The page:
Sunday Morning Strategies – Following Up

Wayne Stocks —  In Teaching December 2, 2013

imageWelcome back as we continue our “Sunday Morning Strategies” series designed to help you to accommodate children of divorce and children from single parent homes in your Sunday morning children’s ministry. The world of a child of divorced or separated parents is marked by chaos. Chances are that your Sunday morning children’s ministry may also include just a touch of controlled chaos. When those two worlds meet, it is easy to lose track of kids.

So, what processes do you have in place to follow up on kids who are no longer coming to your church? Do you know which kids have recently experienced a family transition so you can make sure to follow up on them? Are you small group leaders equipped and empowered to follow up on the kids in their group who stop coming to church? Statistics show that children from non-intact families are more likely than their counterparts from intact families to stop going to church following the family transition, and you need to have a means of makings sure that these kids do not fall through the cracks.

pdf to share leftIn our culture, it is no longer unusual for a child to miss a week or more of church each month. But, if I child stops coming altogether, it is critical that you follow up with the child and with the family. This is especially important as children transfer between age groups and between small group leaders when it is especially easy for them to get “lost in the shuffle.”

Here are some steps you can take at your church to help make sure kids don’t fall through the cracks and you are following up on missing kids:

  1. Have a person/people in your church who are specifically responsible for following up on kids who have missed church. If you are from a smaller church, that may be the children’s pastor. In a larger church, individual small group leaders or Sunday School teachers may be responsible for their kids.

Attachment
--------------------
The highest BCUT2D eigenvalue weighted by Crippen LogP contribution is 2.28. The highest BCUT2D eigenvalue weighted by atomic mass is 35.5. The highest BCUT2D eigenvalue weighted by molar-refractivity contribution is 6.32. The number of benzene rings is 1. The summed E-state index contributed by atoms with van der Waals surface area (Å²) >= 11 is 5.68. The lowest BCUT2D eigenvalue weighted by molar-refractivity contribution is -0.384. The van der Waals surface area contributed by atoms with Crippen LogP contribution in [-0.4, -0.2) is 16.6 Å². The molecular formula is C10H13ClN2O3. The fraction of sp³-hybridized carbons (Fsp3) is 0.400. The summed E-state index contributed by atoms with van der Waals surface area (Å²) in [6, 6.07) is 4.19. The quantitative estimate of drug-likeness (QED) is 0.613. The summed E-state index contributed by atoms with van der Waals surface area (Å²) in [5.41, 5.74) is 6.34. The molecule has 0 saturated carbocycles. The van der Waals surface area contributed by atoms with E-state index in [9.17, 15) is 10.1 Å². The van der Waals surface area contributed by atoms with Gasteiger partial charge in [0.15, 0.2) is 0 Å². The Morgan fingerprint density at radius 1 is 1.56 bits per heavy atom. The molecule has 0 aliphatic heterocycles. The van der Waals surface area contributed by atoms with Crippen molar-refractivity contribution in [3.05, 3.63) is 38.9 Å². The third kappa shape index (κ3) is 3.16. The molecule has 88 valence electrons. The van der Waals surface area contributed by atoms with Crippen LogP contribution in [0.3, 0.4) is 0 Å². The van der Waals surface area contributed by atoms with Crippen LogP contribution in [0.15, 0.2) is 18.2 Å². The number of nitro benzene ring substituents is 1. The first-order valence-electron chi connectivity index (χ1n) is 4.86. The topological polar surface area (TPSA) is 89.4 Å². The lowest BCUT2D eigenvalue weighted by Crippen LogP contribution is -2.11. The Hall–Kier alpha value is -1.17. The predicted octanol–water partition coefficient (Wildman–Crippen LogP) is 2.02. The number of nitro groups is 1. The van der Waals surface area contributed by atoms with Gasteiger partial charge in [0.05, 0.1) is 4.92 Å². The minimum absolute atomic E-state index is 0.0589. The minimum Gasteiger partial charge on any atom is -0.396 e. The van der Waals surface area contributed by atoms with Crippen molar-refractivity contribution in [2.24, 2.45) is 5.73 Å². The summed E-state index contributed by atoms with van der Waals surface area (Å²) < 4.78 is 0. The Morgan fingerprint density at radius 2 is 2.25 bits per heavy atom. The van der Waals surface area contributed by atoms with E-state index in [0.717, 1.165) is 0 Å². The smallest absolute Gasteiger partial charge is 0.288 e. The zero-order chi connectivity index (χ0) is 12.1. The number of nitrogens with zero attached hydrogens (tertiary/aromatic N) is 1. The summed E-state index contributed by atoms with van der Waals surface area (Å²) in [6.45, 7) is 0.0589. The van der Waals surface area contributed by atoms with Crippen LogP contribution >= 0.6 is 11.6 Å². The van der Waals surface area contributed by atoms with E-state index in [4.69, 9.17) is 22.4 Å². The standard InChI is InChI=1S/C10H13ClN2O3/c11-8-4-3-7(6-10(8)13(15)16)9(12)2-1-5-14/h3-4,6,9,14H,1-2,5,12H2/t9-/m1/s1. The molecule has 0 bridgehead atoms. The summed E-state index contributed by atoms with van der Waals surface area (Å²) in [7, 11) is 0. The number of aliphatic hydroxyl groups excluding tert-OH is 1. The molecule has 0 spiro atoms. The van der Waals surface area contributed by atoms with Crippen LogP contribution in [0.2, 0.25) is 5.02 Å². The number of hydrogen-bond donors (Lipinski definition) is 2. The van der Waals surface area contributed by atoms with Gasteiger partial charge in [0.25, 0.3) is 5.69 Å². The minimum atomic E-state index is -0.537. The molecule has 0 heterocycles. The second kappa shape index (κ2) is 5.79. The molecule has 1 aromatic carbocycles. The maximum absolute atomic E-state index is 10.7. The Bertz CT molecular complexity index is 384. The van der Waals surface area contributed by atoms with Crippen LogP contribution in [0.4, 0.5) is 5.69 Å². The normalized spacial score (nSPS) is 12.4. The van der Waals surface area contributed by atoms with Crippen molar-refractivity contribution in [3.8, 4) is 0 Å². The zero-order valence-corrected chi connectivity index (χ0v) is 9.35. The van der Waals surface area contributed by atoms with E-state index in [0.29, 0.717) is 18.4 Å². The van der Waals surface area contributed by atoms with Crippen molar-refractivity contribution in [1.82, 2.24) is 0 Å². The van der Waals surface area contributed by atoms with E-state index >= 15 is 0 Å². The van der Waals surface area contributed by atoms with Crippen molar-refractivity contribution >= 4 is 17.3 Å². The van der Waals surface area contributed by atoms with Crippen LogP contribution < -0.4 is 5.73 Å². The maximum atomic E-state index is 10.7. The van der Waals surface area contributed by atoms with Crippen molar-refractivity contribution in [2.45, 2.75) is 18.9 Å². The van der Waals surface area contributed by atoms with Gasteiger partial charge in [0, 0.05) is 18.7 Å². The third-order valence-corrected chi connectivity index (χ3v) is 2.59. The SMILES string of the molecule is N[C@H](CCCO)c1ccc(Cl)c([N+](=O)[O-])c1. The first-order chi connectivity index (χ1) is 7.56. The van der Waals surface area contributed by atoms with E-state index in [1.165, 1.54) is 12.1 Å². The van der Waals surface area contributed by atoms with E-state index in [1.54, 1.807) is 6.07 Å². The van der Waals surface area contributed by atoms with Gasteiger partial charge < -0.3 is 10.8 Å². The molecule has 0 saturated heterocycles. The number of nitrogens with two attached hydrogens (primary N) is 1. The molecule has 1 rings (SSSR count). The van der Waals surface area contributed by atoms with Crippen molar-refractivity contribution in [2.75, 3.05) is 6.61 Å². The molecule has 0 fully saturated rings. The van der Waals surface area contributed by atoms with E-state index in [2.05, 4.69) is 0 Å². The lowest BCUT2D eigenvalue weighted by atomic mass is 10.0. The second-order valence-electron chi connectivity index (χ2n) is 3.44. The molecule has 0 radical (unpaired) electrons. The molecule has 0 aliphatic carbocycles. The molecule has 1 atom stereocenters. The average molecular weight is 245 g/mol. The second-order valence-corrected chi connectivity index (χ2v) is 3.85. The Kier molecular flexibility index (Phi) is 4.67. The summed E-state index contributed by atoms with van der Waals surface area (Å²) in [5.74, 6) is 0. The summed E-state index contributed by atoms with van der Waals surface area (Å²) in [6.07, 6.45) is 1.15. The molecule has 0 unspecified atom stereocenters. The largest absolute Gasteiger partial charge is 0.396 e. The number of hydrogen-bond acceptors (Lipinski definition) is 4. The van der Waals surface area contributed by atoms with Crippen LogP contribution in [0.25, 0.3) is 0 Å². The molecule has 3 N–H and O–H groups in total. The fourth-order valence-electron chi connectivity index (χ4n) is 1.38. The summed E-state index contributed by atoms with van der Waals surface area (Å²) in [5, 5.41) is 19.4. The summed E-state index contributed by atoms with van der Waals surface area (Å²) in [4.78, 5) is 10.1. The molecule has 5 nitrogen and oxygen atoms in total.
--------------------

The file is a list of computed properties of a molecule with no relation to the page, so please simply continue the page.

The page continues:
2. Specify exactly what that follow up will look like. Will you use e-mail, handwritten letters, or phone calls? Figure out what is going to work best for your church and make the resources available to whoever will be doing the follow up. If you are going to have small group leaders send handwritten notes then provide them with stationary, addresses for the kids in their groups and stamps.
  3. Train your volunteers on your policies for following up and the importance of following up.
  4. Put a system in place to track kids as they more up from room to room or from group to group. Perhaps their new small group leader / Sunday school teacher can visit the kids who will be moving up to their group for a couple of weeks before the promotion.

As you consider the need to follow up on the children who used to come to your ministry, consider the following quote from a young woman who grew up in a divorced home and is now 35 when asked what she would suggest to someone working with children of divorce:

“If the church youth group or Sunday school group leader had kept in touch for the months I was split between churches….that would have been great. Letters in the mail. Correspondence. Something to feel like I had a church leader and group that really was family and there for me even though I only came for so many months out of the year. It would have helped the back and forth.